A preliminary look reveals that the suspension of U.S. cruises will have a specific impact on the Cuban economy, but it is far from being the end of the world, although it is taking place at a very complicated time.
According to estimates by John Kavulich, president of the U.S.-Cuba Trade and Economic Council, in 2018 cruise ships contributed between 63 and 107 million dollars to the Cuban government, quite modest figures considering the 2.5 billion in revenue the Ministry of Tourism reported that year. The classic slip-up: “What Cuba earns for cruises is insignificant. The bulk of the money is earned by the cruise company,” said Emilio Morales, president and CEO of Havana Consulting Group.
But undeniably the services provided to American cruise passengers strengthened and created new links in a whole network, especially in Old Havana and its surroundings, even though, in fact, this type of tourism always leaves less money than the hotel stays, especially since visitors spend the night in their large floating hotel, where practically all the services are available to them.
However, several testimonies have been underlining the impact of the measure among Cuban entrepreneurs: “This is another hard blow,” Miguel Ángel Morales, owner of “La Moneda Cubana,” a restaurant in the Historic Center of Havana, told the Los Angeles Times. “About 50% of our business comes from cruises.” “This affects us all,” said William Martínez, 58, who lived in Florida for 46 years but returned five years ago and today makes his living driving a vintage convertible for tourists.
This is another contradiction. Things such as not granting private workers five-year multiple-entry visas, therefore preventing them from buying goods and having horizontal links with their counterparts in Key West, as well as suspending the cruises, can hardly be considered steps to help them become independent from the government. Meanwhile, in the message of those entrepreneurs, among which there are many Cuban millennials, there is little empathy with the changes.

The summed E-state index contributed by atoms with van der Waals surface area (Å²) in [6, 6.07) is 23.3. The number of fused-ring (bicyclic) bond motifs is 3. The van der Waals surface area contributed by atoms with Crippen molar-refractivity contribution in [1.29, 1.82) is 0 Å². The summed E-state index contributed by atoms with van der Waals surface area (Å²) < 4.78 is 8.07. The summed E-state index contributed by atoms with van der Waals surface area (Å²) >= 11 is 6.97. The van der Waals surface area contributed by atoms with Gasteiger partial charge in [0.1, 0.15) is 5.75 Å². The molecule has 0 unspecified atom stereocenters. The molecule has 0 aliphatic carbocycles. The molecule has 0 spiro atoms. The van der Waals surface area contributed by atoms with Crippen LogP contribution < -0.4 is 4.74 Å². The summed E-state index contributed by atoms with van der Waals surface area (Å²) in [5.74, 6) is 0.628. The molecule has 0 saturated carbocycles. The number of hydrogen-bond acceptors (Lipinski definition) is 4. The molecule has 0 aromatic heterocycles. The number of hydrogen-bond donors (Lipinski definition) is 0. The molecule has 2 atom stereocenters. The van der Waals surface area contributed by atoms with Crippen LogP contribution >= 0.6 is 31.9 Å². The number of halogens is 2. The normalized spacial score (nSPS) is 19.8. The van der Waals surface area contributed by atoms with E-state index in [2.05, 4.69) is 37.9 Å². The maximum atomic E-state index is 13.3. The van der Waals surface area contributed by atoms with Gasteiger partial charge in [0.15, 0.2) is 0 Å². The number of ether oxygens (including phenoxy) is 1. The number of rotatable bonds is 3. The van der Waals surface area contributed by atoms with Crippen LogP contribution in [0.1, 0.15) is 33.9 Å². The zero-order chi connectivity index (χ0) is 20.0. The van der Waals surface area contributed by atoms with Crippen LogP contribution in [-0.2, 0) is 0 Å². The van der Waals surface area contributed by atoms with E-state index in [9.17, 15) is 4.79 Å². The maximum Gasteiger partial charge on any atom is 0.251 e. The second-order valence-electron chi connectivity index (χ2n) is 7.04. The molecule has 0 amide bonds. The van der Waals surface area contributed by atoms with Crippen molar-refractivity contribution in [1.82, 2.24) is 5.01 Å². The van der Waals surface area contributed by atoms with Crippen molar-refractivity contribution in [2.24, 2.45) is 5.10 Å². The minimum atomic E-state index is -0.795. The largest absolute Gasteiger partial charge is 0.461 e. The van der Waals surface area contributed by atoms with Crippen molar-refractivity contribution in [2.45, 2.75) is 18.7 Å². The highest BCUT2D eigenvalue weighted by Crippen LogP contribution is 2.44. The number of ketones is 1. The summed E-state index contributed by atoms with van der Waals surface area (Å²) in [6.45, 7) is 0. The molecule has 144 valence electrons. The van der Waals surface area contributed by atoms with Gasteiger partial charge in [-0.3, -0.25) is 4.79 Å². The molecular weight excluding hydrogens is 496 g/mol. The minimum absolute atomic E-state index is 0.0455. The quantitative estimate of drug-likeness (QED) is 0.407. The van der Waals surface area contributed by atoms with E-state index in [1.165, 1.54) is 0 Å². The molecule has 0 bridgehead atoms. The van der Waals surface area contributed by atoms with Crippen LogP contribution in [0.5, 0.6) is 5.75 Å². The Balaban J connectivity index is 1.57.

Last May, Cuba Educational Travel surveyed more than 200 members of that private sector to find out about their relationship with U.S. travelers and how the possible restrictive measures could affect them. These are, basically, the results of the survey:
97% say that American travel generates more profits for their businesses. 96% say that decreasing American travel would hurt their business. To help the Cuban private sector, 99% of respondents reflected that the U.S. government should help increase Americans’ travel to Cuba. Of the more than 200 respondents, none said that limiting travel would help the private sector in Cuba. 69% of respondents are “very worried” about the imminent changes in Americans’ travel to Cuba, 28.6% are “worried.” Half of the respondents support more than five members of their family with their earnings.
On the other hand, the reactions to the move did not wait. Cubadebate published a text full of commonplaces and presumptions assuring that the current administration had achieved “one of the enemy’s old ambitions of improving relations between Havana and Washington: cutting the flow of people between the two countries.”
Two days later, in its edition of June 7, Miami’s Channel 23 newscast said the same, but from another angle: “Although flights continue to land at Cuban airports, all passengers on board will have to have family links on the island, otherwise they won’t be able to travel on direct flights.”